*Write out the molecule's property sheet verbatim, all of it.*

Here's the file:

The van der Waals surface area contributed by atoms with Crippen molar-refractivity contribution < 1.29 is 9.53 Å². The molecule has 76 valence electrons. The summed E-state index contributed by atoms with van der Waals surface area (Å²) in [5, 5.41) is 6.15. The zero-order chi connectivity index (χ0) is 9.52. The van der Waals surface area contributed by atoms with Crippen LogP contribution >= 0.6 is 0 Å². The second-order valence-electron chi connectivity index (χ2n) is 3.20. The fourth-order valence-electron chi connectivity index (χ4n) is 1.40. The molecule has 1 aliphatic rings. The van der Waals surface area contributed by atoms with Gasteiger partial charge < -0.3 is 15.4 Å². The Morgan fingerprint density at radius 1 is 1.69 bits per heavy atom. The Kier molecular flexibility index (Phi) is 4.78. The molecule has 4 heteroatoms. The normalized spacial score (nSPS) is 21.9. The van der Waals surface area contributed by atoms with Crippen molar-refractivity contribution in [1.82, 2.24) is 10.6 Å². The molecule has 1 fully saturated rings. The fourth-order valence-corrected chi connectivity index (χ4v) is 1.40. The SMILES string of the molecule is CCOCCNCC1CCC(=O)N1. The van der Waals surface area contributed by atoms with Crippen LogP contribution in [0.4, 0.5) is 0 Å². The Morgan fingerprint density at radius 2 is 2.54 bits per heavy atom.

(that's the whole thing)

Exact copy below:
The van der Waals surface area contributed by atoms with Crippen molar-refractivity contribution < 1.29 is 9.53 Å². The molecule has 76 valence electrons. The summed E-state index contributed by atoms with van der Waals surface area (Å²) in [5, 5.41) is 6.15. The zero-order chi connectivity index (χ0) is 9.52. The van der Waals surface area contributed by atoms with Crippen LogP contribution >= 0.6 is 0 Å². The second-order valence-electron chi connectivity index (χ2n) is 3.20. The fourth-order valence-electron chi connectivity index (χ4n) is 1.40. The molecule has 1 aliphatic rings. The van der Waals surface area contributed by atoms with Gasteiger partial charge < -0.3 is 15.4 Å². The Morgan fingerprint density at radius 1 is 1.69 bits per heavy atom. The Kier molecular flexibility index (Phi) is 4.78. The molecule has 4 heteroatoms. The normalized spacial score (nSPS) is 21.9. The van der Waals surface area contributed by atoms with Crippen molar-refractivity contribution in [1.82, 2.24) is 10.6 Å². The molecule has 1 fully saturated rings. The fourth-order valence-corrected chi connectivity index (χ4v) is 1.40. The SMILES string of the molecule is CCOCCNCC1CCC(=O)N1. The van der Waals surface area contributed by atoms with Crippen LogP contribution in [0.4, 0.5) is 0 Å². The Morgan fingerprint density at radius 2 is 2.54 bits per heavy atom.